Listenin’ to Parts

The Eclipse workbench contains a collection of stacked views and editors. Some views change their appearance based on the active editor. The Outline view is a good example of this: it changes its appearance (sometimes quite dramatically) when a different editor is activated. The workbench provides a handy mechanism that you can use to make your view do the same thing. All you have to do is provide an IPartListener (or an IPartListener2. Here’s the createPartControl method from a view that does just this:

public void createPartControl(Composite parent) {
	viewer = new TableViewer(parent, SWT.MULTI | SWT.H_SCROLL | SWT.V_SCROLL);
	viewer.setContentProvider(new ViewContentProvider());
	viewer.setLabelProvider(new ViewLabelProvider());
	viewer.setInput(getActivePage().getActiveEditor()); /* 1 */

	partListener = new IPartListener() {
		private IWorkbenchPart activePart;
		public void partActivated(IWorkbenchPart part) {
			if (part instanceof IEditorPart) {
				activePart = part;
				viewer.setInput(part); /* 2 */
			}
		}

		public void partClosed(IWorkbenchPart part) {
			if (part == activePart) {
				activePart = null;
				viewer.setInput(null);
			}
		}
		...
	};
	getActivePage().addPartListener(partListener); /* 3 */
}

I’ve highlighted three lines in the code. The first highlight is were we set the input for the TableViewer to the currently active editor (if any). The input is passed to the content provider which is responsible for deciding what to display. This leads us to the second highlight. Here, we respond to a part being activated in the workbench. The part could be a view (instance of IViewPart) or an editor (instance of IEditorPart). If the activated part is an editor, it is given as input to the viewer which then uses the content provider to refresh itself with new information. You may also notice a that the partClosed method does something similar to make the view refresh to a “blank” state (as defined by the content provider).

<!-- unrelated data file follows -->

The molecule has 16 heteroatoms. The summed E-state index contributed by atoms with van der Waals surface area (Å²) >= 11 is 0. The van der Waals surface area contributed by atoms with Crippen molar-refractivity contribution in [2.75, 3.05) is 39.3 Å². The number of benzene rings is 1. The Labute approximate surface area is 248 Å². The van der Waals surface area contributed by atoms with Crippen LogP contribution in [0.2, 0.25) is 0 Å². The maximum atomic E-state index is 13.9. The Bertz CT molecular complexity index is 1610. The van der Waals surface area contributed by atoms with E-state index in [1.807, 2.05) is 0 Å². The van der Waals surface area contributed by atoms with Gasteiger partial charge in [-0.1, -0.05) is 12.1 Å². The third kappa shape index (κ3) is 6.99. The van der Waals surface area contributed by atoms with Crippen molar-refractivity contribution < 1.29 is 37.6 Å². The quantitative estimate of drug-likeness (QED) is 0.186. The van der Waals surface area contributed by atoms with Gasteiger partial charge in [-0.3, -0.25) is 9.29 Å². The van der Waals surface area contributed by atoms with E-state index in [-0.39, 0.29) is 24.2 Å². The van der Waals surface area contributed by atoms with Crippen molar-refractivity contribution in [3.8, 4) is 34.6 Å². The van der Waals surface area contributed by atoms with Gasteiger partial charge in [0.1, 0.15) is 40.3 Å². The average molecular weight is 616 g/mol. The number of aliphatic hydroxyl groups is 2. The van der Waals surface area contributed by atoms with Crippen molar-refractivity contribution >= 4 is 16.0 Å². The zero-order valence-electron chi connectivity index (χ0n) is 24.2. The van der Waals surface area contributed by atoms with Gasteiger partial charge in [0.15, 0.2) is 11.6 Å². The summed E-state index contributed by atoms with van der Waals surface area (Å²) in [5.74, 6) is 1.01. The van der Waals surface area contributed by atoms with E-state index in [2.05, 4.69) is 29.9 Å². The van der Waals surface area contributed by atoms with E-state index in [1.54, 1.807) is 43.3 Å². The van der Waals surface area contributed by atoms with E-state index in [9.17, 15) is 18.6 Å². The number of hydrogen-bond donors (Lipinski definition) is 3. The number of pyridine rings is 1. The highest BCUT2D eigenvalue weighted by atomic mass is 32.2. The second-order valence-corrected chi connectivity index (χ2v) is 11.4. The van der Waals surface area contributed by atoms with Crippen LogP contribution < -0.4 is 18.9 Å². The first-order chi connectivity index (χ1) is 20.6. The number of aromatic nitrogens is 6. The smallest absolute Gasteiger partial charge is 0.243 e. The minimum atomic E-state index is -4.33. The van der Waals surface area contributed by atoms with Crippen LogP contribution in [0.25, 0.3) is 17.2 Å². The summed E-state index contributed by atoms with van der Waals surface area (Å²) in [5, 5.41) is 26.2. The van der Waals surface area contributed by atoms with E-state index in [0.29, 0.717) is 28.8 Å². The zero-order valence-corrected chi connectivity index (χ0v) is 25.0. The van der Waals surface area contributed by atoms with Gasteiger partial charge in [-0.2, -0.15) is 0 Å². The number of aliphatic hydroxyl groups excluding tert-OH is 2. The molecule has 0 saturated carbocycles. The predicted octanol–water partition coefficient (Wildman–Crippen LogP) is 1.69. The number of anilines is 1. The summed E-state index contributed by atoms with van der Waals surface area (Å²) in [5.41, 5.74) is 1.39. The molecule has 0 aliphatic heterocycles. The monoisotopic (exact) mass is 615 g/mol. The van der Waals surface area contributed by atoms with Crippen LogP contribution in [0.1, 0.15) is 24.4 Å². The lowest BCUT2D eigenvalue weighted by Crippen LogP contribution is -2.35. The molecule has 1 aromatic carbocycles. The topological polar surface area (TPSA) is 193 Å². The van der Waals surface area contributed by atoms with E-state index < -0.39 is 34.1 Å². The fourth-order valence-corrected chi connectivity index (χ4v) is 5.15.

The third bit of highlighted code shows how the part listener is added to the active page. Note that a corresponding dispose method is required to remove the listener when the view is closed.

The content provider for this example is pretty simple: it provides some rows containing pretty basic information about the active editor (or empty rows if the input is something other than an editor):

class ViewContentProvider implements IStructuredContentProvider {
	...
	public Object[] getElements(Object input) {
		if (input instanceof IEditorPart) {
			IEditorPart activeEditor = (IEditorPart)input;
			return new String[] {activeEditor.getTitle(), activeEditor.getTitleToolTip()};
		} else {
			return new String[] { };
		}
	}
}

The getActivePage method is a simple helper-method that just digs out the active workbench page from the site (the site is the glue between your view and the workbench):

private IWorkbenchPage getActivePage() {
	return getSite().getWorkbenchWindow().getActivePage();
}

I haven’t shown all the methods on IPartListener. There are other methods that are invoked when other types of things happen. There’s also a newer IPartListener2 that works the same way but can respond to more kinds of change.

Curiously, there is no “adapter” class for either of these listener interfaces. I’ve wondered why for a while, but haven’t bothered to ask. Any ideas?

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One Response to Listenin’ to Parts

  1. Nick Edgar says:

    Better to use getSite().getPage() rather than IWorkbenchWindow.getActivePage().
    This is mostly a historical gripe though. Long, long ago, back in the mists of time, a window could have multiple pages, so the active one could be different than the one containing your view.

    Also, don’t forget to remove the listener in the view’s dispose() method, or you’ll have a leak: your view will still be referenced by the page after it’s closed:

    public void dispose() {
    super.dispose();
    getSite().getPage().removePartListener(partListener);
    }

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